The Nissan Leaf is the stuff of science fiction. An actual, no-kidding, all-electric car, costing less than $35,000 and aimed at regular consumers.
Yet Nissan opted to wrap this revolutionary ride in excitement-repelling protoplasm. It’s the stuff of Amazing Stories magazine, if you’d take out the cyborgs and time travel, and replaced “amazing” with “sort of interesting.” “Back to the Future” without the flux capacitor, Comic-Con without costumes.
The arrival of a mass-produced electric vehicle (EV), sans gas tank or tail pipes, should feel momentous. You’re not spewing bad stuff into the sky. (The same can’t be said about energy production itself, but still.)
The act of driving the Leaf oddly belies this buzz, feeling like a run-of-the-mill hybrid. A slightly down-market Toyota Prius, perhaps. Run out for pizza and by the third mile you’ve forgotten the historical significance and are wishing the seats were a bit better cushioned.
There’s method in this (lack of) madness. Nissan is making a huge bet on EVs, with the potential to eventually produce several hundred thousand worldwide.
So it makes sense that the act of motoring should feel “normal” to most drivers. After all, ardent early adopters are few and far between. (Remember the huge audience for the Segway? Me neither.)
Mileage Count Down
The Leaf starts at $32,780 not including a $7,500 federal tax break. Leases begin at $349 a month.
The Leaf and its competitor, the $40,280 Chevy Volt, were both released late last year in limited markets. The Volt is not a pure EV, as it has a small gas engine which can recharge its batteries, offering a superb mix of practicality and new-age technology. So far, it has outsold the Leaf.
The natural disasters in Japan will have an effect on production. The Oppama plant, where the Leaf is made, has seen delays, though a ship with 600 of them left before the earthquake.
To its credit, the Leaf doesn’t look like a standard five-door hatchback -- it’s far uglier. Many people will do a double-take at the pinched nose, oddly jutting headlamps and squishy silhouette.
The interior has a few sci-fi details, like a blue-lit knob which selects drive and park. The navigation system shows your range graphically on a map, and a digital readout counts down your number of remaining miles. Call it the Doomsday Clock.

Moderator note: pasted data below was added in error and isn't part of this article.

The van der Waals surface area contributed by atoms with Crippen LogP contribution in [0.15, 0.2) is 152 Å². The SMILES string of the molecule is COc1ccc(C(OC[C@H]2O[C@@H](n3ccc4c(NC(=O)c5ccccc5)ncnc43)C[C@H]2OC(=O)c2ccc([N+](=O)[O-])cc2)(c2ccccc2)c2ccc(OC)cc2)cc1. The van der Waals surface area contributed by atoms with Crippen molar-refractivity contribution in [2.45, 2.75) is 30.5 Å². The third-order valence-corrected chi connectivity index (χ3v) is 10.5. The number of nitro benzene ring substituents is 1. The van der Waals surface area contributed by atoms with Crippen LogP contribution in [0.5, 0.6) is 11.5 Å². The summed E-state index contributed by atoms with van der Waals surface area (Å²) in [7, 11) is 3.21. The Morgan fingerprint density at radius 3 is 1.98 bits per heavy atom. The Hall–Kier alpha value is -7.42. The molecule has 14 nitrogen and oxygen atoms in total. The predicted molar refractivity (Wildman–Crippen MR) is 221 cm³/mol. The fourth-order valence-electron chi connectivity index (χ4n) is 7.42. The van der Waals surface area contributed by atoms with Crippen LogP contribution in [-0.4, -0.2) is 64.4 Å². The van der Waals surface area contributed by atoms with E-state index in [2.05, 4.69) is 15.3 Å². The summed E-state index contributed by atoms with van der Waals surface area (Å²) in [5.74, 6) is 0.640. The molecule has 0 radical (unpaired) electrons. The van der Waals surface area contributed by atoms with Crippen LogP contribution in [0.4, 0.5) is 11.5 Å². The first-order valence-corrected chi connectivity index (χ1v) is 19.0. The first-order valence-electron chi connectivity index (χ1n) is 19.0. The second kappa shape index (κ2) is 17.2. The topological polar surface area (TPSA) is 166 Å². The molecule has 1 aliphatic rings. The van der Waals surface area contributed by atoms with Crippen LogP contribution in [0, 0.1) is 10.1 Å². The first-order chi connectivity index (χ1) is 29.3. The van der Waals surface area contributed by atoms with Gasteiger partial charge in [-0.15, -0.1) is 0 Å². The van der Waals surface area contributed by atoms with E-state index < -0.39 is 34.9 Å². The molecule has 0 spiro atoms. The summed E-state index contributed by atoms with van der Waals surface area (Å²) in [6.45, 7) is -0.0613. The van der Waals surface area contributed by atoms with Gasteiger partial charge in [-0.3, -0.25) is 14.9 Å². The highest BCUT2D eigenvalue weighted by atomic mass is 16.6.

You can also pre-program the car to turn on the heater or A/C -- say ten minutes before you leave for work every day.
Otherwise the plastic dash and manually-adjusting cloth seats are pretty standard for a mid-level sedan. Bluetooth, navigation and power windows are standard. There are two trims, the SV and pricier SL, which includes a solar panel built into the spoiler and a rearview monitor.
The Leaf runs on an 80 kW AC motor powered by a 24 kWh lithium-ion battery pack. The EPA insisted on giving it fuel economy numbers: a 99 miles-per-gallon equivalent. This means exactly nothing, since it doesn’t hold gas, reminding me of an old joke: How many surrealist painters does it take to screw in a light bulb? Answer: Fish!
Range is 100 miles, give or take many, many miles. Real-world range depends on everything from topography, driving mode (eco or regular), and whether you might like to pass slower vehicles or stay forever in the right-hand lane.
Also worth remembering: Heat isn’t free in an EV. I had the car for two days in February, when it was so cold that my breath crystallized. Not only are extreme temperatures bad for batteries, climate control uses lots of energy.
Instead of frittering away range using the luxurious heater, I donned a puffy coat and thick wool socks while driving. Fashion can also be a victim of the green-and-clean life.
Yet overall range actually proved to be good, especially for the miserable weather and stop-and-go traffic around Manhattan and Brooklyn.
Over two days I drove more than 60 miles in the two boroughs, with the computer indicating another 19 miles of range. (My feet were frozen though.)
My biggest issue was the lack of access to a 240-volt charger, which most owners will buy and install in their home garages. A full charge takes eight hours with one.
Instead I had to make do with a regular 120-volt outlet in the Quik Park near my apartment. According to the Leaf computer, after only 33 miles it would take 16 hours to get back to a 100 percent charge. Parking was quick; recharging wasn’t.
The Leaf will be most rewarding to those suburbanites with a set pattern of daily driving. It isn’t unlike recharging your smart-phone each night. You tend to have a pretty good idea how many calls and what amount of web surfing you can partake in before hitting the out-of-juice danger zone.
When you do forget to recharge, however, the next day can be worrisome and annoying.
And for some reason, my Leaf failed to take a charge. A Nissan rep said no problems were found with the car or charger, and suggested the issue was my 120-v outlet. The next day’s driving was a bit tense.
Just a small bit of excitement for a revolutionary ride.
The 2011 Nissan Leaf SL-E At a Glance
Engine: 80kW AC synchronous motor, rated at 107 horsepower
and 207 lb-ft of torque.
Battery: 24-kWh lithium-ion pack.
Range: 100 miles, more or less, depending on weather and
Price as tested: $35,430.
Best feature: A real-life electric vehicle without any
Worst feature: For all of that, it’s kind of mundane.
Target buyer: The local commuter looking to out-green his
(Jason H. Harper writes about autos for Muse, the arts and leisure section of Bloomberg News. The opinions expressed are his own.)